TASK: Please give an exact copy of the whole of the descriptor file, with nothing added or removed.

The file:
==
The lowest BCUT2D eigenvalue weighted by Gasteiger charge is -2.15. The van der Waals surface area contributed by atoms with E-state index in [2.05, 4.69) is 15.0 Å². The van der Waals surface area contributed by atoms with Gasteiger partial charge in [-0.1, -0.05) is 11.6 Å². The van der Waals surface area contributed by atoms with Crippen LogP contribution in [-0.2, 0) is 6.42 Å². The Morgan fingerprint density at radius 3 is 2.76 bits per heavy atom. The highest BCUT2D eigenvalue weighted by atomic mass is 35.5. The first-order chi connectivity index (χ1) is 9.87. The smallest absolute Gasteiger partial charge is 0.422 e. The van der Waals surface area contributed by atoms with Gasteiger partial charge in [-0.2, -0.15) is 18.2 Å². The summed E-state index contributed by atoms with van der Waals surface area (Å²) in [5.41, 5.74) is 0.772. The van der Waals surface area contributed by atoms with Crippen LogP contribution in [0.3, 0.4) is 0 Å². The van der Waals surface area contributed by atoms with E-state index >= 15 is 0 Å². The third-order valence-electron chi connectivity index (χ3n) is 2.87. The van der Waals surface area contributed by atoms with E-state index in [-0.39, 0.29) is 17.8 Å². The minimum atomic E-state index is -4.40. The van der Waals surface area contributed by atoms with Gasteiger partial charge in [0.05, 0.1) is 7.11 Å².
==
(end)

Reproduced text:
The lowest BCUT2D eigenvalue weighted by Gasteiger charge is -2.15. The van der Waals surface area contributed by atoms with E-state index in [2.05, 4.69) is 15.0 Å². The van der Waals surface area contributed by atoms with Gasteiger partial charge in [-0.1, -0.05) is 11.6 Å². The van der Waals surface area contributed by atoms with Crippen LogP contribution in [-0.2, 0) is 6.42 Å². The Morgan fingerprint density at radius 3 is 2.76 bits per heavy atom. The highest BCUT2D eigenvalue weighted by atomic mass is 35.5. The first-order chi connectivity index (χ1) is 9.87. The smallest absolute Gasteiger partial charge is 0.422 e. The van der Waals surface area contributed by atoms with Gasteiger partial charge in [-0.2, -0.15) is 18.2 Å². The summed E-state index contributed by atoms with van der Waals surface area (Å²) in [5.41, 5.74) is 0.772. The van der Waals surface area contributed by atoms with Crippen LogP contribution in [0.3, 0.4) is 0 Å². The van der Waals surface area contributed by atoms with E-state index >= 15 is 0 Å². The third-order valence-electron chi connectivity index (χ3n) is 2.87. The van der Waals surface area contributed by atoms with E-state index in [-0.39, 0.29) is 17.8 Å². The minimum atomic E-state index is -4.40. The van der Waals surface area contributed by atoms with Gasteiger partial charge in [0.05, 0.1) is 7.11 Å².